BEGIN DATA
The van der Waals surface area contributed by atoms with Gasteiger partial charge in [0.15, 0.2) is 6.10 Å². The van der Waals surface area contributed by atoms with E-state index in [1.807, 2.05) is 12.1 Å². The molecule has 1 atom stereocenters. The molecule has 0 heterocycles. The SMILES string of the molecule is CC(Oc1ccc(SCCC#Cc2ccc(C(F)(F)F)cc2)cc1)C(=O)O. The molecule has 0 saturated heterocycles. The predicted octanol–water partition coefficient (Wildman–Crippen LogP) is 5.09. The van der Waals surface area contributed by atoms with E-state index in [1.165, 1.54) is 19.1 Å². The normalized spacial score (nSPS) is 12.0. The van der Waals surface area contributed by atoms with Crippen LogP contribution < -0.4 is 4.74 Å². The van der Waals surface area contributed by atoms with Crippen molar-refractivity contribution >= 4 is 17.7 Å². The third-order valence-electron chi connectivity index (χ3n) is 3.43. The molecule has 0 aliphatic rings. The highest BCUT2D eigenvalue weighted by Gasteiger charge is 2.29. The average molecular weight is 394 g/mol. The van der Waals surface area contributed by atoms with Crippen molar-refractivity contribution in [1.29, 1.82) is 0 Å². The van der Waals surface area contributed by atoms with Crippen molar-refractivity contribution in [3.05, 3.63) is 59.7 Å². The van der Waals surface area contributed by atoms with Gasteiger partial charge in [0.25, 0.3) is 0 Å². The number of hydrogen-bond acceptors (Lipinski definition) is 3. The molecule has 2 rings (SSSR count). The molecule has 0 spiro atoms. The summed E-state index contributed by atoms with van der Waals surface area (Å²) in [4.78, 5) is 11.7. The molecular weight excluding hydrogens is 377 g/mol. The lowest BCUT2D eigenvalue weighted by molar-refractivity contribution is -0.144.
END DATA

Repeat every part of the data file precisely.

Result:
The van der Waals surface area contributed by atoms with Gasteiger partial charge in [0.15, 0.2) is 6.10 Å². The van der Waals surface area contributed by atoms with E-state index in [1.807, 2.05) is 12.1 Å². The molecule has 1 atom stereocenters. The molecule has 0 heterocycles. The SMILES string of the molecule is CC(Oc1ccc(SCCC#Cc2ccc(C(F)(F)F)cc2)cc1)C(=O)O. The molecule has 0 saturated heterocycles. The predicted octanol–water partition coefficient (Wildman–Crippen LogP) is 5.09. The van der Waals surface area contributed by atoms with E-state index in [1.165, 1.54) is 19.1 Å². The normalized spacial score (nSPS) is 12.0. The van der Waals surface area contributed by atoms with Crippen LogP contribution < -0.4 is 4.74 Å². The van der Waals surface area contributed by atoms with Crippen molar-refractivity contribution >= 4 is 17.7 Å². The third-order valence-electron chi connectivity index (χ3n) is 3.43. The molecule has 0 aliphatic rings. The highest BCUT2D eigenvalue weighted by Gasteiger charge is 2.29. The average molecular weight is 394 g/mol. The van der Waals surface area contributed by atoms with Crippen molar-refractivity contribution in [1.29, 1.82) is 0 Å². The van der Waals surface area contributed by atoms with Crippen molar-refractivity contribution in [3.05, 3.63) is 59.7 Å². The van der Waals surface area contributed by atoms with Gasteiger partial charge in [0.25, 0.3) is 0 Å². The number of hydrogen-bond acceptors (Lipinski definition) is 3. The molecule has 2 rings (SSSR count). The molecule has 0 spiro atoms. The summed E-state index contributed by atoms with van der Waals surface area (Å²) in [4.78, 5) is 11.7. The molecular weight excluding hydrogens is 377 g/mol. The lowest BCUT2D eigenvalue weighted by molar-refractivity contribution is -0.144.